Wednesday, August 10, 2016

Weaving a Tapestry of Designer Alligators - column, 8.7.16

Mack Hall, HSG

Weaving a Tapestry of Designer Alligators

Is there a rule requiring all book reviewers to employ the tired metaphor “weaves” (as in “The author weaves a tapestry of…”) in every essay?

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For the last forty years the Navy has been playing dolly-dress-up with sailors. One recent costume faux pas, the infamous “blueberry” camouflage work uniform, is being replaced with a more woodsy camouflage. Just why an Electrician’s Mate repairing wiring harness deep in an access passage in an aging destroyer should be required to dress in camouflage at all is a concept that has eluded the admirals. But the blueberry camouflage was precious.

The admirals will award each other more medals for all this.

One wonders if the admirals have redecorated the body bags.

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The British Olympics team have banned cleaners from their rooms after a number of thefts. Too bad no one stole those ugly “designer” shirts the British team wore in the opening ceremony.

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In Texas, killing an alligator is a felony punishable by jail time and / or a fine. However, a baby human killed before birth is regarded by the state as “medical waste.”

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Hillary and Donald bikini mud wrestling.

In a malarial swamp.

With those protected alligators.

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The Jasper Newsboy last week related news of local events and local people which will be little regarded east of the Sabine or west of the Neches, but which reflect the inherent nobility in most people:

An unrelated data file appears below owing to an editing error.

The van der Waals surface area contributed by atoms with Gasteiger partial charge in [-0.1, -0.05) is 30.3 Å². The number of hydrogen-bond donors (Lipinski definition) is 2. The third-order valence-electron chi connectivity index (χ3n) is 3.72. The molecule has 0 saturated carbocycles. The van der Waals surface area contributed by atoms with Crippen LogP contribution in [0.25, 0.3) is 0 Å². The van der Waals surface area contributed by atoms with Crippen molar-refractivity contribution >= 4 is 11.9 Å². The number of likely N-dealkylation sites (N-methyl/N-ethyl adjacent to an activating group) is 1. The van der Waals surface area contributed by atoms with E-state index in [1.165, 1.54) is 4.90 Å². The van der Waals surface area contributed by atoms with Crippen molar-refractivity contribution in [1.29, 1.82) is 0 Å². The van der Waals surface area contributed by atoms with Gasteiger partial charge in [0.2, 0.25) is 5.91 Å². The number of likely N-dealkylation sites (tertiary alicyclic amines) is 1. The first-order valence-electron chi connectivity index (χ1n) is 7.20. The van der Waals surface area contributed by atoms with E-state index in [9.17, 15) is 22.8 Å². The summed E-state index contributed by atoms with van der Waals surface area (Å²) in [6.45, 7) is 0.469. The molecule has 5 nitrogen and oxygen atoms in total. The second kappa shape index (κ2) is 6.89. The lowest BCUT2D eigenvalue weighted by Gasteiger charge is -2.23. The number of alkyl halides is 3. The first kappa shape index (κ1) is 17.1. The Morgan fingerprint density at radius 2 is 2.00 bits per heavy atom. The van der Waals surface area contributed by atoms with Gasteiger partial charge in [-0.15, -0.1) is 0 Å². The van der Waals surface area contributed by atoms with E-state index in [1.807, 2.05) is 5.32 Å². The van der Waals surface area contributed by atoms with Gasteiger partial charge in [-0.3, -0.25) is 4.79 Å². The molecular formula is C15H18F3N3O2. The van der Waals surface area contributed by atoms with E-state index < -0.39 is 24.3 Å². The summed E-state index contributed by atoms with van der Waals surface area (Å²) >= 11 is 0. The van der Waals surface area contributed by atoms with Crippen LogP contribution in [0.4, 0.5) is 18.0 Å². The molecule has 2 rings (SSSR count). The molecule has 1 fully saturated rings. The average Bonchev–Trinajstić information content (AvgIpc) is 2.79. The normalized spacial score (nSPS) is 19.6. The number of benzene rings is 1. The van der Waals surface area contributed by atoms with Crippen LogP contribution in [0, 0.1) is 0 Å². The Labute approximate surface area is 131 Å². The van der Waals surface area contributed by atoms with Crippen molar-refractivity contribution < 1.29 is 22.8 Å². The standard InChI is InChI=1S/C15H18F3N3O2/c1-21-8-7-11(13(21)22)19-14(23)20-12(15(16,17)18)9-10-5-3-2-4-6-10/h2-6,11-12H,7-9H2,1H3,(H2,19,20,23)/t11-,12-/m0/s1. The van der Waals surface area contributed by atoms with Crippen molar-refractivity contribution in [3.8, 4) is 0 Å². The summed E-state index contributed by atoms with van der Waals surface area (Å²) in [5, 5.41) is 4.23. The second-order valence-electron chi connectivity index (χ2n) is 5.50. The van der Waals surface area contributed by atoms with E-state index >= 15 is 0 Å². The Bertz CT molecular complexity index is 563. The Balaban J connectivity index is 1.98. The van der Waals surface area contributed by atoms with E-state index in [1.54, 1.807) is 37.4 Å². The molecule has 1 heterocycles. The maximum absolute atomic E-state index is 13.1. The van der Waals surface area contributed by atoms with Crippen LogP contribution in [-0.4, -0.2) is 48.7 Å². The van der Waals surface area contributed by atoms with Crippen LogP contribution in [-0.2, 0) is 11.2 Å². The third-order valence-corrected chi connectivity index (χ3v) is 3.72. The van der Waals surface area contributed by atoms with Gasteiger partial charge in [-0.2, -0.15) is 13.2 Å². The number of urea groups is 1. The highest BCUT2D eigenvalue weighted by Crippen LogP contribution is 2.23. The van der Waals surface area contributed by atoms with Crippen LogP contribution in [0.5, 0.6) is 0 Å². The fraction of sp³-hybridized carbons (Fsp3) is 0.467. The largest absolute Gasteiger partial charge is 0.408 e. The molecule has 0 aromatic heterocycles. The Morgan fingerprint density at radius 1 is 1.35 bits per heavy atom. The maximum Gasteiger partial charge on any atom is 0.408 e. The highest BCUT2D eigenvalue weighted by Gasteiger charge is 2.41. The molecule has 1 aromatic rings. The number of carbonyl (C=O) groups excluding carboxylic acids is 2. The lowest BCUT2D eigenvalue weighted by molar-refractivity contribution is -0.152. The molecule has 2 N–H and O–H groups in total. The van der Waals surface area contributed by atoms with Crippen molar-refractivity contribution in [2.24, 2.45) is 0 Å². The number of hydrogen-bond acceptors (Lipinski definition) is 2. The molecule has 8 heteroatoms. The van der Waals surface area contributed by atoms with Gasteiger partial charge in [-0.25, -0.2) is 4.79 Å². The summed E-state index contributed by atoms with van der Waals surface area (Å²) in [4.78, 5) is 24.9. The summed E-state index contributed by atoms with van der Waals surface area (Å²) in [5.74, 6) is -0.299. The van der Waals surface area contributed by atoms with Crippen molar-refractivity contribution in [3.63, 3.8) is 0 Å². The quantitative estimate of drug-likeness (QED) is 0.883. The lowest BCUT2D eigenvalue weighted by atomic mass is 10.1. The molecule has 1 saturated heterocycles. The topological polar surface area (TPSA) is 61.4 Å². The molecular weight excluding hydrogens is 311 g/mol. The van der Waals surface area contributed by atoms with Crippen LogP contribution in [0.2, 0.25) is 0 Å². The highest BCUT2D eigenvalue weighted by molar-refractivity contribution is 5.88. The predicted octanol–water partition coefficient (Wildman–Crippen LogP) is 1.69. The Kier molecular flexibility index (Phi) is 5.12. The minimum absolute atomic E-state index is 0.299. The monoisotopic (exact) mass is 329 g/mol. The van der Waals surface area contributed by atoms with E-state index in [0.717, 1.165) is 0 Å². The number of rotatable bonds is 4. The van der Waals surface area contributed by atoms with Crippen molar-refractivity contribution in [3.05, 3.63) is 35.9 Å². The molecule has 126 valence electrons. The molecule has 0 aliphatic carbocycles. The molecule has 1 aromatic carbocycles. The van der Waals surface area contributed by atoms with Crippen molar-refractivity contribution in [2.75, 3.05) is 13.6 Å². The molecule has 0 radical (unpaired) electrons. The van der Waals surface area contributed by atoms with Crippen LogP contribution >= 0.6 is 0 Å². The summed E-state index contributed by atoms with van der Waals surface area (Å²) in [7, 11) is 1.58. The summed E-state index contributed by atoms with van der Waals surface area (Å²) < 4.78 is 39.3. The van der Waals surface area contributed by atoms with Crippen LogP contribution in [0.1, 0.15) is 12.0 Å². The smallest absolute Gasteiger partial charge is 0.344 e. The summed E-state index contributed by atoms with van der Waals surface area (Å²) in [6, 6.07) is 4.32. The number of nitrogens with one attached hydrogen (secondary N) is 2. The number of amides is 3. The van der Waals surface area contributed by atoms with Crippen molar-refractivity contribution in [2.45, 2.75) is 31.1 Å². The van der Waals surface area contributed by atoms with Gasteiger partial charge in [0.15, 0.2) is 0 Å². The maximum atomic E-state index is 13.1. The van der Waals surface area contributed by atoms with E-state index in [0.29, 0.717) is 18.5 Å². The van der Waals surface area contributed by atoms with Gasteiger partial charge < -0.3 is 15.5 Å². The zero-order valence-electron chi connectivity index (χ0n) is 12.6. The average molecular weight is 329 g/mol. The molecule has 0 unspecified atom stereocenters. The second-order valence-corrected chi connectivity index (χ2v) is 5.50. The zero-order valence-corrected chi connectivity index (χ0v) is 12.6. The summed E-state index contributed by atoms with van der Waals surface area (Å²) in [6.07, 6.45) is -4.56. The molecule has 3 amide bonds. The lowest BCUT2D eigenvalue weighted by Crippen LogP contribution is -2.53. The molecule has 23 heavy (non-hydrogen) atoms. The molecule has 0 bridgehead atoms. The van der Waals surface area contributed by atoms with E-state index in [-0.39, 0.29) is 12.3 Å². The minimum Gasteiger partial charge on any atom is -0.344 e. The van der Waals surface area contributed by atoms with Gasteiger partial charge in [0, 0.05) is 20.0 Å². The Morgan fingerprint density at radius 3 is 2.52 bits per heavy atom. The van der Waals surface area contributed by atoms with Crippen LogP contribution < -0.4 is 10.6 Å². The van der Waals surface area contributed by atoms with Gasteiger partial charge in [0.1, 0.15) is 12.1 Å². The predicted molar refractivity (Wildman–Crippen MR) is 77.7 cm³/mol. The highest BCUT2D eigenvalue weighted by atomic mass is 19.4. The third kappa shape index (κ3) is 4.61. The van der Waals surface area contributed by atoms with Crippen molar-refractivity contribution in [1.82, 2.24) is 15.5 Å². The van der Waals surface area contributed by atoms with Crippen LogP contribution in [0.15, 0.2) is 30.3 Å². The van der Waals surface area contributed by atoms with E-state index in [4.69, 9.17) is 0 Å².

Four Burkeville and Newton fire fighters suffered heat injuries, always life-threatening, in the menace of a house fire in August. The kitchen was damaged but the rest of the house was saved, with all the necessities and little joys of life: a roof, a bed, clothes, books, and pictures of dear friends and family.

The Jasper Volunteer Fire Department, too, did some serious heat-time in raising funds for a little child suffering from leukemia. This is because the men and women of fire departments know more about the preciousness of children than the State of Texas.

In Tyler County a great many people, including law enforcement, prison staff, and just plain folks also risked their lives in the heat to search for an elderly man who was lost. They thought nothing for themselves, but all for their fellow man, who, in the end, they could not save. Their rewards in this life were a bottle of water, suffering, and sorrow, but for their gifts of service their names, too, are written in a great Book.

And finally, Jasper Mayor R. C. Horn, one of the peacemakers of whom Jesus spoke, has departed this life. In a turbulent time he faced down violence, jerks, idiots, opportunists, attention-seekers, and racists of all flavors with his quiet faith and dignity, and will always be a role model for all.

We are blessed with heroes everywhere; it’s just that we usually fail to see them and then learn from them.


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